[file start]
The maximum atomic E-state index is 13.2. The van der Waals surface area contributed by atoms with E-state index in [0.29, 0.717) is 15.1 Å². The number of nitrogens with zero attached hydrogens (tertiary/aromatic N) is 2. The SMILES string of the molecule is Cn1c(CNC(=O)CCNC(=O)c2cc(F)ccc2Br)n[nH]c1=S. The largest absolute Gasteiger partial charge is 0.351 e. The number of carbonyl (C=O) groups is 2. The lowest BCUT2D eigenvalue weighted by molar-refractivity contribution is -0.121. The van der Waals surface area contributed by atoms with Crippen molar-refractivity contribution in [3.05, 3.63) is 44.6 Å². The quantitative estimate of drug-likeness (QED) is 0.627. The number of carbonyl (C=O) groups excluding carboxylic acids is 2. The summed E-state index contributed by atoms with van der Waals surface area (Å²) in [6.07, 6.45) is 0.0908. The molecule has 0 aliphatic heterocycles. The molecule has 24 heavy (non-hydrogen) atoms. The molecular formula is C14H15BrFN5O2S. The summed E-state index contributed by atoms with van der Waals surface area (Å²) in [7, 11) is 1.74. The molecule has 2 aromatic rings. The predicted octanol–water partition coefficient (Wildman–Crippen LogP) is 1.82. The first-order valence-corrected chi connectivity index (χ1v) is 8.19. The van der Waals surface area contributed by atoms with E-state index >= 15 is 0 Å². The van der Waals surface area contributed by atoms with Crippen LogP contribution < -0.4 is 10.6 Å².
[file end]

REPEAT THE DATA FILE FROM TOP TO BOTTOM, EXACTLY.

The maximum atomic E-state index is 13.2. The van der Waals surface area contributed by atoms with E-state index in [0.29, 0.717) is 15.1 Å². The number of nitrogens with zero attached hydrogens (tertiary/aromatic N) is 2. The SMILES string of the molecule is Cn1c(CNC(=O)CCNC(=O)c2cc(F)ccc2Br)n[nH]c1=S. The largest absolute Gasteiger partial charge is 0.351 e. The number of carbonyl (C=O) groups is 2. The lowest BCUT2D eigenvalue weighted by molar-refractivity contribution is -0.121. The van der Waals surface area contributed by atoms with Crippen molar-refractivity contribution in [3.05, 3.63) is 44.6 Å². The quantitative estimate of drug-likeness (QED) is 0.627. The number of carbonyl (C=O) groups excluding carboxylic acids is 2. The summed E-state index contributed by atoms with van der Waals surface area (Å²) in [6.07, 6.45) is 0.0908. The molecule has 0 aliphatic heterocycles. The molecule has 24 heavy (non-hydrogen) atoms. The molecular formula is C14H15BrFN5O2S. The summed E-state index contributed by atoms with van der Waals surface area (Å²) in [7, 11) is 1.74. The molecule has 2 aromatic rings. The predicted octanol–water partition coefficient (Wildman–Crippen LogP) is 1.82. The first-order valence-corrected chi connectivity index (χ1v) is 8.19. The van der Waals surface area contributed by atoms with E-state index >= 15 is 0 Å². The van der Waals surface area contributed by atoms with Crippen LogP contribution < -0.4 is 10.6 Å².